The Question: Is gagging Milo Yiannopoulos hypocritical?

Breitbart’s former troll-at-large is no longer welcome at Cpac. That only shows the American Conservative Union’s double standards

Fallen to Earth: Milo Yiannopoulos resigned from Breitbart after recordings emerged of him defending sexual relationships between young boys and older men. Photograph: Timothy A Clary/Getty

Fallen to Earth: Milo Yiannopoulos resigned from Breitbart after recordings emerged of him defending sexual relationships between young boys and older men. Photograph: Timothy A Clary/Getty

 

The bizarre rise and swift fall of Milo Yiannopoulos is a modern cautionary tale: that of the offensive liberal-baiting provocateur who flew too close to the sun. This week Yiannopoulos fell to Earth after recordings emerged of him defending sexual relationships between young boys and older men.

Within days the American Conservative Union dropped him from its Conservative Political Action Conference, or Cpac, the publisher Simon & Schuster cancelled a $250,000 book deal and he quit the right-wing website Breitbart. 

A mildly well-known blogger in the UK who somehow fell into the orbit of the US alt-right when Donald Trump’s senior adviser Stephen Bannon hired him to become a kind of troll-at-large at Breitbart, Yiannopoulos seemed to realise the value to the US conservative media of a flamboyantly gay rabble-rouser.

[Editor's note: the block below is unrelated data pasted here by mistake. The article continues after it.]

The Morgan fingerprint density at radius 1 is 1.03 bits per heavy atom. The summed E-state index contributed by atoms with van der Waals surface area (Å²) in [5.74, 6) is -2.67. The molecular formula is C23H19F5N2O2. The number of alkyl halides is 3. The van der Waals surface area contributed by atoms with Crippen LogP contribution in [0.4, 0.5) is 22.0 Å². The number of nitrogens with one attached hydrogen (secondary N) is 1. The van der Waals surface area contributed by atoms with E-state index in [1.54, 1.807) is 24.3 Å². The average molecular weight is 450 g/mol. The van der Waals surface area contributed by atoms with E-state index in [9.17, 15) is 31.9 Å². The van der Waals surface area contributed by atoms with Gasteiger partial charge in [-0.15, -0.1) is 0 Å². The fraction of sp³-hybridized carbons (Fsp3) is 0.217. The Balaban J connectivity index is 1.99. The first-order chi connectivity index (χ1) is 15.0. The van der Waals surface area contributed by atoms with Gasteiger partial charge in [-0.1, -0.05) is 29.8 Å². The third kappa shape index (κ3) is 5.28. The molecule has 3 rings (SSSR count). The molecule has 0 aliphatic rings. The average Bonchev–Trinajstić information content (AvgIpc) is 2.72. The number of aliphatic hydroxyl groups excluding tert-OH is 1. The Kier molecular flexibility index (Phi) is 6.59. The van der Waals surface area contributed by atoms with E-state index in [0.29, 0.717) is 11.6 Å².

He duly amped up the cruelty of his shtick, taunting trans people, feminists, Muslims and minorities with gleeful abandon.

Beyond scoring points against the hated liberal establishment, his value lay in providing cover for accusations that the American right is fundamentally homophobic. 

But perhaps even more pernicious was the way Yiannopoulos and his enablers used the first amendment of the US constitution, which protects free speech, to justify his hateful effusions. A tour of US universities – an opportunity to push the concept of campus tolerance to the limit – culminated in a riot by protesters at Berkeley this month. 

This “no-platforming” incident sparked a debate about academic free speech – the principle of defending people’s right to say things you don’t agree with was frequently touted – but Yiannopoulos and his supporters seemed to be demanding consequence-free speech, not free speech. 

With the cancellation of his Cpac appearance, however, US conservatives appear finally to have discovered a limit to their love of free speech.

By “no-platforming” Yiannopoulos the American Conservative Union has revealed its double standards. Its commitment to free speech seems less an absolute principle than a pretext to justify offending people it doesn’t like. 

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